KTRH Local Houston and Texas News

KTRH Local Houston and Texas News

KTRH-AM covering local news from Houston and across Texas.


Underground power line idea in Houston verges into the unfeasible

Houston has seen a chaotic spring full of severe thunderstorms. May 16th provided the city with a 'mini hurricane,' otherwise known as a derecho, which caused widespread damage, at least eight deaths, and maybe most impactful, it knocked out power to almost one million people. That was followed up with yet another big storm this week, which knocked out power to almost 400,000 people.

In the wake of these vicious storms, people have begun questioning everything. Form CenterPoint Energy itself to the aging infrastructure of our power setup. Many have floated the idea of putting out power lines underground. After all, we are a city in 'Hurricane Alley' that has not seen a direct hit in at least 16 years. We are due for one, and a hurricane on an already ailing system would cause widespread outages, maybe for months.

The idea of underground lines comes from people having seen them in various area of Dallas, who see their fair share of tornadoes and severe storms. So, why not in Houston?

Texas A&M professor of electrical engineering Don Russell says it is only a few neighborhoods in Dallas with this setup, and most of their lines remain above ground. The idea of putting existing infrastructure below ground too has a laundry list of roadblocks.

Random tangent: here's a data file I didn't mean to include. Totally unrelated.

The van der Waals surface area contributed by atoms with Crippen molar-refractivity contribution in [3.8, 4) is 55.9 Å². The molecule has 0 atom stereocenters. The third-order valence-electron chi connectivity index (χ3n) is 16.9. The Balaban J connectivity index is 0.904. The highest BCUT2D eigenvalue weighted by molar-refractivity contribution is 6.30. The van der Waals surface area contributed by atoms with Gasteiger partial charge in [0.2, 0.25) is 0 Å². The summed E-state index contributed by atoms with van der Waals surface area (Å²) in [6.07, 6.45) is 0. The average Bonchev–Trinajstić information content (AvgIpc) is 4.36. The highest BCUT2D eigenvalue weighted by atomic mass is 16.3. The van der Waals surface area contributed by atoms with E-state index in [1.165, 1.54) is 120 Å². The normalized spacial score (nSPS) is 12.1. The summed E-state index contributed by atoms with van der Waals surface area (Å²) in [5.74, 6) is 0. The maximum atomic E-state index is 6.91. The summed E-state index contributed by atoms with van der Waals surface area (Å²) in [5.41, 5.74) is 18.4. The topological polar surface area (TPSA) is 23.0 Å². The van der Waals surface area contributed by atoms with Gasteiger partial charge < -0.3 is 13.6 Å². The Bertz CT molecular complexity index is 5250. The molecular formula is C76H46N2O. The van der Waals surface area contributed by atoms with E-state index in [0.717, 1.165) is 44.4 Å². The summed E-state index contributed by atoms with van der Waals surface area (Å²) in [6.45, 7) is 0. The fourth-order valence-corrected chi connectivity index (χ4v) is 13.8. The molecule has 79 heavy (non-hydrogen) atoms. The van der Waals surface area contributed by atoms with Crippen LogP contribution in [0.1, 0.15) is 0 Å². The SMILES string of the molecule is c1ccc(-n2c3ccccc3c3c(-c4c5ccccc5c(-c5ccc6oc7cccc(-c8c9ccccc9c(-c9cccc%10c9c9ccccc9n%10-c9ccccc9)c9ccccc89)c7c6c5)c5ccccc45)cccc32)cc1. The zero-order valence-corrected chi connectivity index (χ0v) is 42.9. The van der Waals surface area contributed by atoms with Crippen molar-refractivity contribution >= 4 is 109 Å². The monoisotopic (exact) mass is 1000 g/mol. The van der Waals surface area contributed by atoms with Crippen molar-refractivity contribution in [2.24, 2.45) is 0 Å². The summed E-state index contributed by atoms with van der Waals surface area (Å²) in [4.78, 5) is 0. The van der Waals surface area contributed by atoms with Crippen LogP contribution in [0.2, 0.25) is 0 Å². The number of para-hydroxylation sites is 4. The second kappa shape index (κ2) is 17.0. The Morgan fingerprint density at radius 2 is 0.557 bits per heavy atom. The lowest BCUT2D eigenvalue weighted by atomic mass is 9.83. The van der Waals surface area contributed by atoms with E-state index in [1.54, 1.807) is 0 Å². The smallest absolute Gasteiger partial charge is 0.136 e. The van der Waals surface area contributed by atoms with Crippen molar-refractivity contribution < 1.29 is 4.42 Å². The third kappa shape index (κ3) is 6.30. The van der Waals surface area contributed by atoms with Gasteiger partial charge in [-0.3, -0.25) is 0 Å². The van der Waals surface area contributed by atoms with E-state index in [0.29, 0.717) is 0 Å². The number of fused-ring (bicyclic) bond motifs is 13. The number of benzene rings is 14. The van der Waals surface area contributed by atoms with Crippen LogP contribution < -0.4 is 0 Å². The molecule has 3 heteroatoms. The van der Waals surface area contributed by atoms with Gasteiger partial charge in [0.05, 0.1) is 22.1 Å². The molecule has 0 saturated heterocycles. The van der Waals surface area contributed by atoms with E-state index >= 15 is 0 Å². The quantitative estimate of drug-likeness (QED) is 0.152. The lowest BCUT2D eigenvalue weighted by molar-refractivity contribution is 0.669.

"In developed areas, it is very difficult...you have to avoid existing utilities underground...plus, you are tearing down perfectly good lines to put them underground, so there is an additional cost to that," he says.

As we know in Texas, a big project like that would not take a matter of months, it would take years, and perhaps multiple decades to do. Especially considering the amount of area it would need to be done.

But beyond that, the cost is what really makes it an impractical idea. In California, a state prone to wildfires, they are putting some lines underground in those areas. The cost of doing that so far is totaling around $2 million per mile. That is right, $2 million per mile.

In Texas, the second biggest state in the country, it would be astronomical.

"Anything like this in Texas would cost into the tens of billions of dollars, that is billion with a 'B,'" he says.

Amid the array of problems as well is flooding, which as you know, we are no stranger to here in Houston.

"For underground lines...we used ground transformers...if you have a lot of flooding or hurricanes, and salt water or something gets in...then you have some real problems," he says.

So, until someone decides to donate $50 billion, or we build Houston in a new spot, the above ground lines are here to stay.

High Voltage Electric Power Lines At Sunset

Photo: imaginima / iStock / Getty Images

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